Update: We've added live images of the Audi Grandsphere Concept from the 2021 IAA show in Munich.
The Audi Skysphere concept rolled onto the lawns of Pebble Beach in August, marking the first vehicle with the brand's new "sphere" naming structure. The gorgeous convertible touted a two-seat layout, a fully electric powertrain, and up to Level 4 autonomy. Now, just a few days ahead of next week's IAA Auto Show in Munich, the company is showing the second "sphere" concept – the Audi Grandsphere.
The four-door Grandsphere doesn't look much like its drop-top sibling, admittedly. But like the Skysphere concept, the Grandsphere previews the brand's proposed EV future, promising a fully electric powertrain, a thoroughly modern cabin, and up to Level 4 autonomy once the production version hits public roads, if it ever does.
Gallery: Audi Grandsphere Concept Photos, IAA 2021
Stylistically, Audi calls the Grandsphere a "private jet for the road." And this concept undoubtedly looks the part with a streamlined, extra-long exterior design that triumphs over the decidedly pedestrian production A8. The Grandsphere stretches out to 17.6 feet long (5.4 meters), extends width-wise 6.6 feet (2.0 meters), and has a wheelbase of 10.5 feet (3.2 meters). The goal, Audi's designers say, was to make the Grandshphere feel like a "top value" proposition in the lineup.
The front fascia design is vaguely similar to the current crop of Audi products – the signature Singleframe grille is a dead giveaway. But otherwise, the design of this concept is almost entirely unique. The ultra-slim headlights sit atop each corner of the grille, the hood and front overhang are short, and the sculpted side profile blends into a unique fastback-styled rear with thin light fixtures and a red illuminated Audi logo.
The cabin of the Grandsphere is unlike any other Audi we've seen, save the Skysphere concept. Pop open the reverse-opening doors and the Grandsphere welcomes you to its ultra-high-end cabin with a driver-specific ambient lighting display. Driver and passenger seat settings adjust automatically as well, depending on the predetermined mode, and the cabin cools or warms to the desired temperature accordingly.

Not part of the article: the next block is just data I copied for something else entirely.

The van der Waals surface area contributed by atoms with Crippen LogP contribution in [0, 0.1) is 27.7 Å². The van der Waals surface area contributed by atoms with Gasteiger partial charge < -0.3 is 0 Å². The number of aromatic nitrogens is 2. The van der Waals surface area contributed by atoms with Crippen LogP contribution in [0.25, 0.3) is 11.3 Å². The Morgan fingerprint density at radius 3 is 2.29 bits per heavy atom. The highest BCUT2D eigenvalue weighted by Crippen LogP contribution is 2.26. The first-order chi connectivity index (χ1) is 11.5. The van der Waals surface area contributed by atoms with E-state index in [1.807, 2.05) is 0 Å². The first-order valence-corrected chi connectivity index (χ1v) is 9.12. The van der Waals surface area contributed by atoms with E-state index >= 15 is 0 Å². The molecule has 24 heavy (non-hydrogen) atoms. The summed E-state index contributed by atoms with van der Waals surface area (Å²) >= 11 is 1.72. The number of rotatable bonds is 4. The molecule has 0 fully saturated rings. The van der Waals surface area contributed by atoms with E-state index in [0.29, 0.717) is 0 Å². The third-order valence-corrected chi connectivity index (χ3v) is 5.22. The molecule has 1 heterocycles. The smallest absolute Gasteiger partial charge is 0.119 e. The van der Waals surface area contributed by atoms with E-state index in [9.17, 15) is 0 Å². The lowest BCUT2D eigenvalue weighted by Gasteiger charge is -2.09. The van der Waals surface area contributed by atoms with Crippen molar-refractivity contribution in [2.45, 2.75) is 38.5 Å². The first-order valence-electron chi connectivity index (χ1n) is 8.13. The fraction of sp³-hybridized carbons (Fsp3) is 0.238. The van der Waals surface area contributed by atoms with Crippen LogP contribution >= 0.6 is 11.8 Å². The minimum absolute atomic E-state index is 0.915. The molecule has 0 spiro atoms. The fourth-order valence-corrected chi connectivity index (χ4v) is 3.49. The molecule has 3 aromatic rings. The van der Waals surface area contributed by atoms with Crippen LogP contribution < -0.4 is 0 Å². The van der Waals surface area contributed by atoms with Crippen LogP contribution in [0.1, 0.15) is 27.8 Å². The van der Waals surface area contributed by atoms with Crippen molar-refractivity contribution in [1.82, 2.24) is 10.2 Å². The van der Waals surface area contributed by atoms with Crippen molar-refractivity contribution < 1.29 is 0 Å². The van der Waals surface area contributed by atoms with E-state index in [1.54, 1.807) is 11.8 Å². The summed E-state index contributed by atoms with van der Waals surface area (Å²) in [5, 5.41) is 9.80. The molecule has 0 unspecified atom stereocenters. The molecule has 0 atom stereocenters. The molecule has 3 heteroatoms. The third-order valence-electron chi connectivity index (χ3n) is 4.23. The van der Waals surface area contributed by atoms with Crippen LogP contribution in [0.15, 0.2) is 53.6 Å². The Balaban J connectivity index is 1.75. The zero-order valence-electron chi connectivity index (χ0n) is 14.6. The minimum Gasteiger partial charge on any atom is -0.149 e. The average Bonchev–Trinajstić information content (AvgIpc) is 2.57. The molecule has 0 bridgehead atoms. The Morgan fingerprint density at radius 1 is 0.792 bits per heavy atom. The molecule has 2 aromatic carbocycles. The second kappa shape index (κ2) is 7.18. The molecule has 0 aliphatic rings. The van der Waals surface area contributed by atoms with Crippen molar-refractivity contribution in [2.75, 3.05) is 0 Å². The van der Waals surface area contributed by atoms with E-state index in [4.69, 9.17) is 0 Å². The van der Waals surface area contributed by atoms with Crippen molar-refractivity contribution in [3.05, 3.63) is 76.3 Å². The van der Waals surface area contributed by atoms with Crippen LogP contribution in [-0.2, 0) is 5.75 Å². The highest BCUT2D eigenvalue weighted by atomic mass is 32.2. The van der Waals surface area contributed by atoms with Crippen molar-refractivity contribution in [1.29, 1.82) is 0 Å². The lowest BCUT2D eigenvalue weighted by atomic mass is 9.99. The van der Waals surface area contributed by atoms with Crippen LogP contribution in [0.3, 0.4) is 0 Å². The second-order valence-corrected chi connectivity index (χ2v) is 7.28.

High-end materials like wood, wool, aluminum, and glass dot the cabin. There are no screens, either – the full-width MMI infotainment display projects atop the wooden surface of the dash, displaying things like audio controls and navigation. And when in Level 4 autonomy, the steering wheel and pedals retract into the body for a full driverless experience. That allows passengers to take advantage of the center console-mounted cooler, complete with two glasses and a specifically designed bottle for drinks.
The Grandsphere concept rides atop the Volkswagen Group’s Premium Platform Electric (or PPE), which will make its way to production with the A6 E-Tron, Q6, and Porsche Macan EV. The battery module between the axles has a capacity of 120 kilowatt-hours, and when combined with two electric motors – one on each axle – the Grandsphere concept has a maximum output of 710 horsepower (530 kilowatts) and 708 pound-feet (960 newton meters) of torque. That gives the large four-door the ability to hit 62 miles per hour in just over four seconds.
Audi estimates the Grandsphere can travel up to 466 miles (750 kilometers) on a single charge – likely on the WLTP scale – with the ability to recoup 186 miles (300 km) in just 10 minutes thanks to the battery's ability to charge at up to 270 kilowatts. Recharging from five percent to 80 percent takes 25 minutes.
Rear-wheel steering and an adaptive air suspension setup both come standard on the Grandsphere, with the latter able to adjust within milliseconds in order to help control pitch and body roll. A front-facing camera even helps the adaptive suspension adjust proactively depending on the conditions ahead.
For now, the Audi Grandsphere is just a concept. But as with the sportier Skysphere, the company says that these two vehicles preview the future of EVs within the Audi lineup. Here's hoping that both find their way to production.